20 plants you should grow side-by-side

A good neighbor can make all the difference in the garden. Ask any experienced gardener, and they will tell you: Certain plants like each other, and others, well, don't. You'll just have to try it to believe it!
Here, we focus on 20 plants that make great partners in the garden. From repelling pests to improving overall growth, keep these 20 plant combinations in mind when you go to lay out your garden this season.
1. Nasturtiums and cucumbers
Nasturtiums are known for repelling a number of insects. But they also function as a distraction to certain aphids, since these common pests actually prefer nasturtiums over other plants. As an added benefit, nasturtiums are known to improve the health and flavor of cucumbers. Their flowers are edible as well, and make a tasty addition to salads.
2. Tomatoes and asparagus
Science rules in this mutually beneficial duo. Tomatoes contain solanine, a chemical known to repel asparagus beetles. Similarly, asparagus contains a chemical that has been shown to kill nematodes, which are common pests of tomatoes. So, if you happen to grow both of these plants in your garden, make sure they are neighbors.
3. Chives and roses
Chives are a friendly companion for many plants, especially roses. Chives repel black spot and Japanese beetles, both of which commonly affect roses. Plant chives nearby, and roses will likely have better growth overall as well. Additionally, these two flowering plants complement each other beautifully in an ornamental garden.
4. Basil and peppers
Basil is a good neighbor to a number of other plants, not least of which are peppers. Plant basil near peppers, and treehugger says you'll likely see a decrease in aphids and spider mites, not to mention an improvement in the health and growth of peppers overall. It's certainly worth a try.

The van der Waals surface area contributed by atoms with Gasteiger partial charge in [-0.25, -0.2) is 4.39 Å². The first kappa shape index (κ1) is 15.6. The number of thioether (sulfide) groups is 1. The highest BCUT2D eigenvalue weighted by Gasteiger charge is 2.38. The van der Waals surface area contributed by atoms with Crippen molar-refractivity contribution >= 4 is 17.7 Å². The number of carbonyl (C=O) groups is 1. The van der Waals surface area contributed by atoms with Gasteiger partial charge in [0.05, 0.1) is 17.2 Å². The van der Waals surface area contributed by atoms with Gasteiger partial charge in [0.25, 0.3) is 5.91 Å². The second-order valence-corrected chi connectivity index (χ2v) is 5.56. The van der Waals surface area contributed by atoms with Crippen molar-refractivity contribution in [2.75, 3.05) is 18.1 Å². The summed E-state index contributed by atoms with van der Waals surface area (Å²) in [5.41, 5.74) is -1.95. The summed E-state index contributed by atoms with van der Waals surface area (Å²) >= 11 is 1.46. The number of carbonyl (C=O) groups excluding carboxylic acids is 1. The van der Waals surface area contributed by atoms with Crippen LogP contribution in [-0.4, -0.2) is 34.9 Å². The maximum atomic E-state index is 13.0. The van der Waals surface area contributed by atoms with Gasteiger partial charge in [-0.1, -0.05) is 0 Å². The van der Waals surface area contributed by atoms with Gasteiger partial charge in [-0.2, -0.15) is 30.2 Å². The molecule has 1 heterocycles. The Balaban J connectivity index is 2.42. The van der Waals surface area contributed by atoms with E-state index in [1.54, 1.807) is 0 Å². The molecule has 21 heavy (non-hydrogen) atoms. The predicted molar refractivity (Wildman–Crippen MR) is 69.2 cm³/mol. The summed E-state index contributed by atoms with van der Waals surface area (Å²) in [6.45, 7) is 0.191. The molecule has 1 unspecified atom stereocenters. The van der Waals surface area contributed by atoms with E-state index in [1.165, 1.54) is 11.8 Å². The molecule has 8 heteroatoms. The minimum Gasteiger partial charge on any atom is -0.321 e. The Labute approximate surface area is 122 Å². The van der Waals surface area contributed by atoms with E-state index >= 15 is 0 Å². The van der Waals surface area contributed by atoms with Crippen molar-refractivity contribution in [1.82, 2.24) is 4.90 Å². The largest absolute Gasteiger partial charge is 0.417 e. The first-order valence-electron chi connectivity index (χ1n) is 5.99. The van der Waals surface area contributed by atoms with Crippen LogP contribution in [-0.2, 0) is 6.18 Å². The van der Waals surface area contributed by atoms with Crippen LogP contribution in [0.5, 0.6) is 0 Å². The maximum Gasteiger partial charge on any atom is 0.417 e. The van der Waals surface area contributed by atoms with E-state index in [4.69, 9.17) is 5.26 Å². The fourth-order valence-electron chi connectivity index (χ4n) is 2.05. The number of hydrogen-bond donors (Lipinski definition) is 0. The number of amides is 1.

5. Spinach and peas
Both cool season crops, spinach and peas make a companionable pair. Peas, supported on a trellis, offer a little extra shade to spinach during the heat of the day. The University of Maryland Extension confirms that spinach is a heavy feeder, and peas as a legume increase nitrogen availability in the soil. So, peas help to protect and feed spinach.
6. Summer savory and green beans
If you love growing green beans, you should grow summer savory, too. Summer savory repels the Mexican bean beetle and improves the overall growth and flavor of green beans. Not only is this herb a friend to green beans in the garden, the two also make a tasteful pair in the kitchen.
7. Cabbage and sage
Caterpillars can wreak havoc on cabbage plants, and white cabbage butterfly caterpillars may be the most destructive of all. Sage and other aromatic herbs are known to repel these harmful critters and are helpful companions to plants in the cabbage family.
8. Lettuce and Onions
Sow rows of lettuce between rows of onions. While onions are maturing, lettuce will help keep weeds at bay. And, as Mother Earth News observes, onions will help lettuce by keeping pesky rabbits away. It's a win-win.
9. Carrots and radishes
Carrots and radishes complement each other well because their timing is right! Sow radishes between carrots, and they'll be ready to harvest in time to allow carrots to fill in. It's an ideal space saver.
10. Watermelon and marigolds
Marigolds and watermelons can be planted together to mutually benefit your garden. Marigolds act as natural repellents for pests like aphids, nematodes, and beetles, protecting the watermelon plants. They also attract beneficial insects such as ladybugs and parasitic wasps that can help control other garden pests. Additionally, some gardeners believe that the presence of marigolds near watermelon plants can enhance the fruit's flavor. However, it's important to ensure sufficient space for the sprawling watermelon vines while avoiding overcrowding the marigolds. By interplanting marigolds with watermelons, you can create a garden ecosystem that promotes healthy growth and natural pest management.